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e3D Big Box Build and Review

New Matter Mod-t Review

CowTech 3D Scanner Review

Bevel 3D Scanner Review

The $30 3D Printable Scanner Review

3D Printing Tips and Tricks

Simplify3D problem

Gallery of 3D Prints

CowTech 3D Scanner

The CowTech Ciclop is a scanner with a large scan volume, simple, yet elegant design, and a $99 price point that blows any other laser scanner out of the water. The user prints the plastic parts on their own printer in any color and resolution they choose, and can assemble the scanner in less than 30 minutes. Then, simply take any object you want to replicate, set it on the 200mm laser cut acrylic turntable, and start scanning.

This is what you get in the kit, the rest you need to print yourself!

Once the circuit boards are assembled they will look this this (click to enlarge).

Finished scanner from the scanning table (click to enlarge).

View from the side (click to enlarge).

view form the rear (click to enlarge).

Windows 10 Anniversary update has changed how web-cam drivers access the system so until Logitech or Microsoft fixes the issue I can't scan anything.

Update April 20 2017

After the creator's Windows 10 update I tried the scanner again it works, I can complete a full scan now.

Calibration Woes, these scanners are really finicky and the calibration process is a long one. I had to re-organize my work area and install more lighting just to get the required "Rainbow lines" on the "Checkerboard Target". Rainbow lines are a pattern that shows along the Checkerboard Target in the Horus scanning program during set-up and ideally these should remain showing as you turn the target away from the camera to at least a minimum 45 degree angle in both directions. Lighting is the key here and it's difficult to keep the light even enough to get the same amount of light this step.

The next step is to calibrate the two lasers this involves adjusting the laser focus as sharp as possible and keeping the lines as vertical and in the proper plane of coverage on any object place on the turntable. Also you need to fiddle with settings to get the best reading possible on the target and your object. If you wish to view the actual set-up instructions click Here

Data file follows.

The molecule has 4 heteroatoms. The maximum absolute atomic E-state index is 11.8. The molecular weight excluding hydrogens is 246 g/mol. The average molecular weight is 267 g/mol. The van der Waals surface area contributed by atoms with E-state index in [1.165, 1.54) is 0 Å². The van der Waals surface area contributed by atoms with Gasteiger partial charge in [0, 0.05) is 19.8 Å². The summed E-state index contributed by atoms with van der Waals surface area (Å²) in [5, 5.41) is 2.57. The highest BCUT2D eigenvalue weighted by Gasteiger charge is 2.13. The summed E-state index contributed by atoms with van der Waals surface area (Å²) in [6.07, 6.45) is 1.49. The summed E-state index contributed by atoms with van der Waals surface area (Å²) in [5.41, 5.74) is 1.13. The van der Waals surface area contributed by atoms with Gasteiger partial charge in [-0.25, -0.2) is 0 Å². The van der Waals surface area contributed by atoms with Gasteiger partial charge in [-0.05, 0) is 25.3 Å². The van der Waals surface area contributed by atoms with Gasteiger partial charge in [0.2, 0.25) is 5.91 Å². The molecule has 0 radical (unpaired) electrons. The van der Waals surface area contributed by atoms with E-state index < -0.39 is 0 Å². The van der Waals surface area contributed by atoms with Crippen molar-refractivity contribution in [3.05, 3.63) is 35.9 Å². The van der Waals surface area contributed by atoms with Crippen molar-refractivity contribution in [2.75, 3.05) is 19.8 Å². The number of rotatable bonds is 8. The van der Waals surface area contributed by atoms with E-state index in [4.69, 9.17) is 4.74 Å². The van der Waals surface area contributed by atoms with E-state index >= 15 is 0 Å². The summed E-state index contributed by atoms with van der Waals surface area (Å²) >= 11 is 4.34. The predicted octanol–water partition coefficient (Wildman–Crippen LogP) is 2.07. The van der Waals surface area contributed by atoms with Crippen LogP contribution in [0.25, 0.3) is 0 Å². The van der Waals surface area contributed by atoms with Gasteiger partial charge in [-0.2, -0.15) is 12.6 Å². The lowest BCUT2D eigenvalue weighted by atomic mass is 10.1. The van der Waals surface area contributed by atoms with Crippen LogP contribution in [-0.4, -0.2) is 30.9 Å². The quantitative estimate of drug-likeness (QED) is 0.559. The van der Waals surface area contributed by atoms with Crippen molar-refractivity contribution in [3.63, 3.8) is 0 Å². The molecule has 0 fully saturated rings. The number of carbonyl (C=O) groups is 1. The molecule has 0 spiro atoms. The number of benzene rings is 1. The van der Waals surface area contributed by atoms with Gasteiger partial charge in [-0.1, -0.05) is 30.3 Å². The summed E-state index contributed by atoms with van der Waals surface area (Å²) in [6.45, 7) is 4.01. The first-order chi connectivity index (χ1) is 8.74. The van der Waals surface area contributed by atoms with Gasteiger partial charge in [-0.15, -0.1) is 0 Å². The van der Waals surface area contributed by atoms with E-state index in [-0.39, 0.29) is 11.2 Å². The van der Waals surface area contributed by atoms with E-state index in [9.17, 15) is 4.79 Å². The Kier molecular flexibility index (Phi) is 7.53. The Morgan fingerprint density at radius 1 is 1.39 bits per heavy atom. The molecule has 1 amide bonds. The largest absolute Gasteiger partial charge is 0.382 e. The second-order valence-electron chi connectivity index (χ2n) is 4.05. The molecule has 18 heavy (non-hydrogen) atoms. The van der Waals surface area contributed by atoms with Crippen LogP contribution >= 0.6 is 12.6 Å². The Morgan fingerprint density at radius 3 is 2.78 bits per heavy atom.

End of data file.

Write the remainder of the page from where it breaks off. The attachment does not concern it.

After many many hours of tweaking adjusting and visiting help forums I managed to capture the following 3D scans. I read the forums and tried some things mentioned but the scans below were as close I was able to get to a a good scan the last one is just the lasers (no texture) click to enlarge.

3D scan I got with texture

3D scan using lasers only

What it was actually scanning

Compared to the scans I have seen on youtube using the scanner this one is based on I have no idea why mine are so bad compared to those. I did a lot of reading and everyone has calibration woes so I keep adjusting and trying again with various setting changes.

Keep in mind that if the object being scanned is convex/concave it messes with the lasers, also holes or openings causes issues. The object also can't be to dark or too reflective as the lasers won't be seen correctly. This does impose an interesting set of limitations and perhaps the objects I was scanning fall outside of the ideal objects to be scanned.

I can't really recommend this type of scanner to anyone at this point. I have a pretty good track record at figuring this type of stuff out so If I still can't get any good results it means the product/software is defective or it's really just that way too difficult to use and calibrate. I figure between reading forums and fiddling with the scanner settings and calibration I have easily but over 100+ hours into getting a proper usable 3D scan. I will keep trying things but for now this project is sitting in the closet collecting dust!

I really can't suggest getting any of these laser type 3D scanners when a much cheaper and better 3D scanner is available for less than $30. Assuming you have a Phone with a camera and 3D printer (or patience). Click the image to see the review or click Here.


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